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Author Topic: Catty's Houserules  (Read 1260 times)
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Catty Nebulart
Curious George
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« on: June 05, 2011, 03:03:07 AM »

Please comment and point out any obvious gaps; I'm currently putting together a game.
These are still a work in progress.

General

* Hit dice are always maxed. Rationale: the difference between dice is on average 1 hitpoint, since 1d4 averages to 2.5 and 1d6 to 3.5 and 1d8 to 4.5 and 1 d10 to 5.5. This means the fighter on average gets 3 extra hitpoints per level over the wizard on an otherwise similar chassis (2 skill-points, 1 good save). Maxing the hit dice doubles that to 6 per level.

* Base Skill Points are increased by 50%. So if you would get 2+int you instead get 3+int and if you would get 8+int you would instead get 12+int. Rationale: Int is too much of a determining factor in how many skill-points one gets which weakens the rouge compared to the wizard. Now skill-monkeys have at least a few more skill-points than the wizard.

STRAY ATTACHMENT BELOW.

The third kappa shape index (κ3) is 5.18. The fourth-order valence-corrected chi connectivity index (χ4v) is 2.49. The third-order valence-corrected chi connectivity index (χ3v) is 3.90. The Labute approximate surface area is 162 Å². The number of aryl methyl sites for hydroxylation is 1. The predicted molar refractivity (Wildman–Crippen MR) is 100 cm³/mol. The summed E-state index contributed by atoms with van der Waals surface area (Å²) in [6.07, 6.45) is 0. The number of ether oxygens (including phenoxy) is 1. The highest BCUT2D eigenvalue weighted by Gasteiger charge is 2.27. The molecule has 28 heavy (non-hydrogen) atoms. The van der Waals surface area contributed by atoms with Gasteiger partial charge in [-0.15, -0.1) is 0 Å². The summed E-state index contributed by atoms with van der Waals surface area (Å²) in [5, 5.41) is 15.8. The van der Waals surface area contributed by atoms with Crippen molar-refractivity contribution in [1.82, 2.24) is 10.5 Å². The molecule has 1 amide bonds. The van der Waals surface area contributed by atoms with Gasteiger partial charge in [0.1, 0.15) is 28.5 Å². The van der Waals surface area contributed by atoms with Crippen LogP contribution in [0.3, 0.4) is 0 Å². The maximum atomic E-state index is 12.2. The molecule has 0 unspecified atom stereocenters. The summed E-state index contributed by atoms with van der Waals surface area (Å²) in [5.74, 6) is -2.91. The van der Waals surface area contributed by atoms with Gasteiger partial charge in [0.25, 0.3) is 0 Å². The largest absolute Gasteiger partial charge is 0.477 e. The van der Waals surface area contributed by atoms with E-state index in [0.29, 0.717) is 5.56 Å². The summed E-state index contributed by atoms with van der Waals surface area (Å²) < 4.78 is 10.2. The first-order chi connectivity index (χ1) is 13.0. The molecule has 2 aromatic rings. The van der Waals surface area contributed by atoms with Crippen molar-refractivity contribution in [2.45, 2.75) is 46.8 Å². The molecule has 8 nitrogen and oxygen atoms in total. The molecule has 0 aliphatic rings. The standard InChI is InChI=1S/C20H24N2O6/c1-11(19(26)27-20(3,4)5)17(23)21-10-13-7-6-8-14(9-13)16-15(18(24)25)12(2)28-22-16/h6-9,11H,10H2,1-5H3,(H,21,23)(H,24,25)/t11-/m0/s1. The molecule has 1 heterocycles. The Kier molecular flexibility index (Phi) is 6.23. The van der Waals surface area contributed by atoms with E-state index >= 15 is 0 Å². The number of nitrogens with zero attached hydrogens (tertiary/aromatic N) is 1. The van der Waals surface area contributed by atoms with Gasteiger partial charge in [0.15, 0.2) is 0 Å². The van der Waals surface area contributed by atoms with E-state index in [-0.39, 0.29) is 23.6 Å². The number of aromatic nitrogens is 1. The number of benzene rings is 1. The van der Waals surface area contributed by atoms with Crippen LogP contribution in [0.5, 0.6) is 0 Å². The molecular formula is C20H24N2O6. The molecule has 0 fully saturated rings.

* No 4x Skills at first level, but a +3 'rank' bonus for class skills with ranks in them. Skills are limited by HD. I dislike first level being special, and the complications of have different skill lists when building a character, so I adopted this pathfinder-ism. Now cross-class skills don't cost double ranks, but just one rank, but they don't get a +3 bonus for being class skills. The +3 bonus counts as ranks for the purposes of prerequisites and anything else that uses ranks.

* Psionics > Sorcerer Casting > Wizard Casting I prefer to deal with Psionics over Vancian casting, and if there is vancian casting sorcerer-like with a small fixed selection is preferable over wizard casting. Also one quick note on psionics, infinite power loops don't work.

* Nightsticks don't stack. They raise your maximum number of uses for the day, so if you use one and then drop it you can have more uses of turn undead used than you have as maximum and that's fine. This applies to all siomilar tricks like temporarily raising charisma and other abilities limited like turn undead. (eg use wis times per day, or con+3 times per day or whatever)

* Anything even resembling the polymorph subschool better have a good explanation for itself. This also covers wildshape and similar things. Alternate form and change shape will be subjected to scrutiny but are more likely to pass through. There might be a custom errata per instance for this ability, such as the succubus being limited to an approved set of humanoids but gaining the ability to also disguise their gear, or something while a Phasm would probably be banned outright.